If you are fishing or hunting in a small craft, make sure to keep an eye out for incoming boats. Their wakes are dangerous and can flip your kayak or canoe.
Mind Your Surroundings
It is quite easy to get so immersed in the experience that you just don’t pay attention to what’s around you. Needless to say, this is a big mistake, especially if you are on your own.
So, the best thing that you can do is to look around from time to time. Pay attention to the winds, clouds, and tides as each one changes over time. It is also a good idea to check if there are any dangerous animals along the shore or trees; don’t disturb them.
If you are fishing with another person, make sure to know where she or he is before you cast. The same applies before firing your gun or bow.
Watch Your Speed
Make sure to follow all regulations regarding the speed limit, especially near docks or piers. You will put other people at risk if you choose to ignore them. Besides, it is quite likely that you will get a huge fine for your transgression.
Take Boating Lessons
Hunting and angling take a lot of practice to master. And it takes a lot much more if you are planning to do it from a boat. The first step is to take boating lessons. Learn how to paddle, stir, and control the engine, provided that your boat has one.
It also pays to get acquaintance with current sailing rules. Know what you can or can’t do. Keep in mind that this could change depending on where you are fishing.
Always Have a Plan B
Things could go wrong even if you take all the necessary precautions. That is why you should have a plan B. For example, set a secondary reunion point, know where you can go if you need medical attention, and have all the emergency numbers at hand.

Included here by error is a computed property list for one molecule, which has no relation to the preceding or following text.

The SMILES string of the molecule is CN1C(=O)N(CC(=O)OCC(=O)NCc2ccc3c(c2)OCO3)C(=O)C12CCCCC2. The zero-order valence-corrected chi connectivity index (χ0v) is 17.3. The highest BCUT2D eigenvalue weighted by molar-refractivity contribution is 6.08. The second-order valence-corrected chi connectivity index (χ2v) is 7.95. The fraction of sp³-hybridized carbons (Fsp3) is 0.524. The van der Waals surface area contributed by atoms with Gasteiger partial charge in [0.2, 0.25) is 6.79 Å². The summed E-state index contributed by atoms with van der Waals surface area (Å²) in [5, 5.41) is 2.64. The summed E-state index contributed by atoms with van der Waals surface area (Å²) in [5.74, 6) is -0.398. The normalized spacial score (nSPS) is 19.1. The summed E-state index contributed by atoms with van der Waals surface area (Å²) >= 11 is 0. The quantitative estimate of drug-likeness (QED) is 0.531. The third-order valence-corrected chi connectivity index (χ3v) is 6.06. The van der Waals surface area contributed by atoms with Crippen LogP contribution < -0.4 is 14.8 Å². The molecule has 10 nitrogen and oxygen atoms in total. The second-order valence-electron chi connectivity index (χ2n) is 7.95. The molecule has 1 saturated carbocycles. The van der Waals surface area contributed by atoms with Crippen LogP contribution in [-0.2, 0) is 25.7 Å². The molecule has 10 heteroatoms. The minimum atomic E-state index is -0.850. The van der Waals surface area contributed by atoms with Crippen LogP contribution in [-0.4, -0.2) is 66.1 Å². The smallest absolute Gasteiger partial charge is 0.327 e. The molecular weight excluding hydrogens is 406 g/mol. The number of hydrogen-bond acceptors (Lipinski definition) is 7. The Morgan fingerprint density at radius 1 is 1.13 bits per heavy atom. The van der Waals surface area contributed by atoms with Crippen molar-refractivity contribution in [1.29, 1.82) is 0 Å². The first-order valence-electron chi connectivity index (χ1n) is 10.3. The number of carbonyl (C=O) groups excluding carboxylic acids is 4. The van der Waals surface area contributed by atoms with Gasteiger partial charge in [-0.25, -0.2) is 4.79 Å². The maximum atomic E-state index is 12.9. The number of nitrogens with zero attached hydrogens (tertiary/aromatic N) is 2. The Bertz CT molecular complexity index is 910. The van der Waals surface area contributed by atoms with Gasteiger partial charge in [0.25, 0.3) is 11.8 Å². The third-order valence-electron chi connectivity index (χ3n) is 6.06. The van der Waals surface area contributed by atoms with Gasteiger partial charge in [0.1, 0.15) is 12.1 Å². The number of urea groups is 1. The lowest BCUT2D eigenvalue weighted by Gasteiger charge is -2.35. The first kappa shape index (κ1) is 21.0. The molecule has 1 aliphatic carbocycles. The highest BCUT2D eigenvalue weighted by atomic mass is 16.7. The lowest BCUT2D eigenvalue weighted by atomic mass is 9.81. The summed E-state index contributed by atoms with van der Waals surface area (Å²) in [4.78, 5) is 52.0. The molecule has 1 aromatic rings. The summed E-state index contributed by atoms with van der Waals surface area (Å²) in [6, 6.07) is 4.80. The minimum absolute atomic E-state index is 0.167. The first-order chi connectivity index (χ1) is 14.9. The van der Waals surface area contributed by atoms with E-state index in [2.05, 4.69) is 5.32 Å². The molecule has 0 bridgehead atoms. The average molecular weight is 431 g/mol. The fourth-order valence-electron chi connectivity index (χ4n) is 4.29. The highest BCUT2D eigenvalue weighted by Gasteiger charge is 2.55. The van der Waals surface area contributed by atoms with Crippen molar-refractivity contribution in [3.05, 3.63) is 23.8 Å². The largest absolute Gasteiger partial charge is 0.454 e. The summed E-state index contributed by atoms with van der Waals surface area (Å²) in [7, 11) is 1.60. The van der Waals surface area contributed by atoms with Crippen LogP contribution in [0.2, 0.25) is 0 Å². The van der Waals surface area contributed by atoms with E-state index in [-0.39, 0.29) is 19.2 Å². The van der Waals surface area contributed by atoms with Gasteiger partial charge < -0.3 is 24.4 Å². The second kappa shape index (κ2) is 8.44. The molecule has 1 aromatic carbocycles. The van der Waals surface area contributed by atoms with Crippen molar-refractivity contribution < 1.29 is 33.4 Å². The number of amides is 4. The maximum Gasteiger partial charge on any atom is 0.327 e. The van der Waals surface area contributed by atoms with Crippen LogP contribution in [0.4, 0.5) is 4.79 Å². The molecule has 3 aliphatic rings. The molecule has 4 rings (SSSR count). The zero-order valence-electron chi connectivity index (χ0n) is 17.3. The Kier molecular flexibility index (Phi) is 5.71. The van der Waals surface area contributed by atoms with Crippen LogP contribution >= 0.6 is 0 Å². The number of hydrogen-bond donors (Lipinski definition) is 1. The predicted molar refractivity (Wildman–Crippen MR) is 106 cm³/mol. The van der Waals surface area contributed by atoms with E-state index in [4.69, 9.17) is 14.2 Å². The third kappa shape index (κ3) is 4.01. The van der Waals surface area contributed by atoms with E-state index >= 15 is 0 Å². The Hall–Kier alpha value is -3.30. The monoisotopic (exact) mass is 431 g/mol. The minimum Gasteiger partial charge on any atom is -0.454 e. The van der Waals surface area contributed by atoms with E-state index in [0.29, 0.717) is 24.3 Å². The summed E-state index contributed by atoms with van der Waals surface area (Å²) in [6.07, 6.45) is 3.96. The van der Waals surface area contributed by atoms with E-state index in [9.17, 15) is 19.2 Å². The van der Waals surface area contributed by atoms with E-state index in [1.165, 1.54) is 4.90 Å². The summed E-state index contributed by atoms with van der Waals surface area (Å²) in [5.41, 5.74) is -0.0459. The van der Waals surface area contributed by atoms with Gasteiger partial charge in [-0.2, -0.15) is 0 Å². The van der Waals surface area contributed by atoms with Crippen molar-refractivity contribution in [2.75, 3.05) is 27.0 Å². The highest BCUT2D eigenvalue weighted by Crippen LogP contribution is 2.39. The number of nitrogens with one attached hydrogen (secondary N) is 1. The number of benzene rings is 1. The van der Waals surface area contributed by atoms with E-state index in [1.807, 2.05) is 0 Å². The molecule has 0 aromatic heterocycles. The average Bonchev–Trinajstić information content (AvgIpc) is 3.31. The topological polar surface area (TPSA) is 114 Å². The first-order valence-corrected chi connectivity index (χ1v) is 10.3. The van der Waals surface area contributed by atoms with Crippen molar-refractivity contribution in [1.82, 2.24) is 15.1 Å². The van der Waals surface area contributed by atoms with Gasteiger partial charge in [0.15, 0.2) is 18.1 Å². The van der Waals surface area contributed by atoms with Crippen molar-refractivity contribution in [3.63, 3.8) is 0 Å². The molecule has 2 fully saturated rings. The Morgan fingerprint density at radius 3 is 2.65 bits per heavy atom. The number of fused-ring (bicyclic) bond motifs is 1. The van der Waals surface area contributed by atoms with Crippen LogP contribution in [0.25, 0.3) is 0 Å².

Remember to keep calm above all else. Panicking is the worst thing that you can do in an emergency. Take all the time you need to decide what you should do next.
Learn Safety Drills
Knowing what to do before an accident is crucial. It is the only way to prevent the situation from scaling. If you are hunting, you should know how to apply a tourniquet and how to bandage a wound.
Stay close to the boat before a capsize. Get into the H.E.L.P position, if you are alone and the water is cold. Practice how you can flip the kayak and how to swim while grabbing an unconscious person.
Learning CPR could prove to be useful. Hopefully, you won’t need to use it.
Be Smart, Keep Your Trips Safe
Hunting and fishing are dangerous activities on their own. For instance, you can get hooked if you don’t manage the fish with care. Or cut yourself with an arrow. Thus, you should handle your gear with the highest degree of care possible.
As you should expect, fishing or hunting from a boat is even more dangerous. But there are many things that you can do to make your trip as safe as it can be. The first thing is to wear a personal flotation device. It also pays to learn how to swim, manage the boat, inspect your gear before use, and keep up to date with the latest regulations.
Keeping an emergency and first aid kit inside the boat at all times is one of the smartest things you can do. Take all the time you need to carefully plan your fishing and hunting trip. Tell someone where you are going and how much time you will be out. There is no such thing as exaggerating when it comes to safety.